They started the tour with "Hans Cassonetto" (Hans Dumpster) a homeless guy who townspeople generally agreed had two hundred and fifty thousand Euros in the bank. The story goes that when his mother died she left him with a legacy of buildings, apartments and a large bank account. However he refused her gifts because he did not want the money from the person who had thrown him out of his house at another time in his life. "While we painted Hans," a collective member says, "the people there said "He was a man, a great gentleman and he never asked anything from anyone."
Oreste lives in a village in the mountains that has completely adopted him, according to the artists. He leaves his small house in the morning and one family feeds him breakfast, another family washes his clothes, another gives him small jobs. He's known to never miss a wedding, and he usually brings roses for the couple. "He is of mythic proportions here in this town," says an artist.
Everyone remembers Ciclon for his jokes, and he often was found in the town square talking with passersby. A frequently repeated story about Ciclon is the time he took a rabbit in a bag to pay the doctor with it. According to the story, the doctor was surprised and said, "But Ciclon, this rabbit is alive!" and Ciclon replied, "Doctor for you it's not a problem to kill the rabbit ... you are always killing people!"
And don't forget Dog Man ("Cane Uomo"), a homeless guy who locals say arrived in town in the late 1930s not long after the disappearance of a famous physicist named Ettore Majorano. Rumors and tales surround his disappearance and what his relationshipship to Dog Man may have been. According to local stories, Dog Man used a walking stick with the letters "EM" carved into it, and he was known for solving impossible science questions posed to him by students.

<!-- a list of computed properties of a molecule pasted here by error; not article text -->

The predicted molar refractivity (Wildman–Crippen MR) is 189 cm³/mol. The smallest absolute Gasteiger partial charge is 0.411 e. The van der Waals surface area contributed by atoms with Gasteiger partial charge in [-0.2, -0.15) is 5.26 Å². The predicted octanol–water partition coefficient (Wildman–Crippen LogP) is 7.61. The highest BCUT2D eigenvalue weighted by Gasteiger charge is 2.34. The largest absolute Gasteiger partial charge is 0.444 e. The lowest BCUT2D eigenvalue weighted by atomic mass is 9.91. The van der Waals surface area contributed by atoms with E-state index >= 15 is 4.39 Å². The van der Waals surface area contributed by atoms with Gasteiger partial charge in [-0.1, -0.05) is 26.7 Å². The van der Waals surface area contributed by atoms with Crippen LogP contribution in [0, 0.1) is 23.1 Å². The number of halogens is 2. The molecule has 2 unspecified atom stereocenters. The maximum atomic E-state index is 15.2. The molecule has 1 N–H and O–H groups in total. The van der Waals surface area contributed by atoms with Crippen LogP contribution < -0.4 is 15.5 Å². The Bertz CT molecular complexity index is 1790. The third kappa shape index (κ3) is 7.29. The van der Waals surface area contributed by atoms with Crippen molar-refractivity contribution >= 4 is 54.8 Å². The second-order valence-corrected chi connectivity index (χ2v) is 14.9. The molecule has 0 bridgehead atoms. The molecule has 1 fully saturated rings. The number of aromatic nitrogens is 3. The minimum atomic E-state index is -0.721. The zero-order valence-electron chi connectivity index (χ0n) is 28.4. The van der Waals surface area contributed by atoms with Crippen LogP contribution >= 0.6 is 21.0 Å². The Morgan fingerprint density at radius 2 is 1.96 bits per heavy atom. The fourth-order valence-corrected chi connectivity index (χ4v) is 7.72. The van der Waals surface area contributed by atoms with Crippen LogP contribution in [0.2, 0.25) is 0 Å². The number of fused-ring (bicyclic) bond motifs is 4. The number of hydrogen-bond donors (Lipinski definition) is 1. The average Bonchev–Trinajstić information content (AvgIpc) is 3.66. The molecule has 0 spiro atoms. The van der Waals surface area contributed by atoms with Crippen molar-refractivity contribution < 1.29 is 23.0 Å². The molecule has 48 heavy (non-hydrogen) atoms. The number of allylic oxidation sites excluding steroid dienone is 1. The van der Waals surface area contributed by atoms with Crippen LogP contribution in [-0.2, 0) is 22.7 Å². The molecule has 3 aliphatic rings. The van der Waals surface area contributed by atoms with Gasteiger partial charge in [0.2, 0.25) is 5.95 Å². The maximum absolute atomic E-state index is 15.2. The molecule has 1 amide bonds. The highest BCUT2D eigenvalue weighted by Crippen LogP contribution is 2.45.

In general however, he didn't interact with or talk much with people in Mazara del Vallo for the roughly twenty years he lived there and he took care of many stray dogs, earning him the name. Upon seeing his portrait a number of townspeople gathered in front of it and debated whether Dog Man had actually been the disappeared physicist.
Genesis in Mantua was a musician of thirty-seven who burned to death in a horrible event a few days before they arrived, although the artists could not provide the exact circumstances that took place. Clearly he had affect a number of folks however and the artists quickly discovered that their portrait of him became a memorial wall - a central location for people to express their emotions and tributes to Genesis, including many tears. There were some who said "we could have saved him." Some asked to paint and others wrote dedications on the poster.
Finally there is the story of Bruno Cartò, who collected cardboard boxes in the center of Jesi for many years before he went to live in a more formal home. "While we painted his portrait, the people stopped and said, 'I know him!', 'I saw him every day,' and 'He was my friend,'" says one of the artists. But no one knew exactly what had become of him.
Just before finishing the job Bruno appeared onsite in the flesh, surprising many there. "We asked him, 'Bruno, do you like your portrait?'. He said "Yes I like it ... I want a drawing for my room.' We asked him 'What kind of drawing do you want? and he answered, 'One on a cardboard!'" (see Bruno below)
Colletivo FX are happy to share more of these stories with you if you inquire at their Facebook page.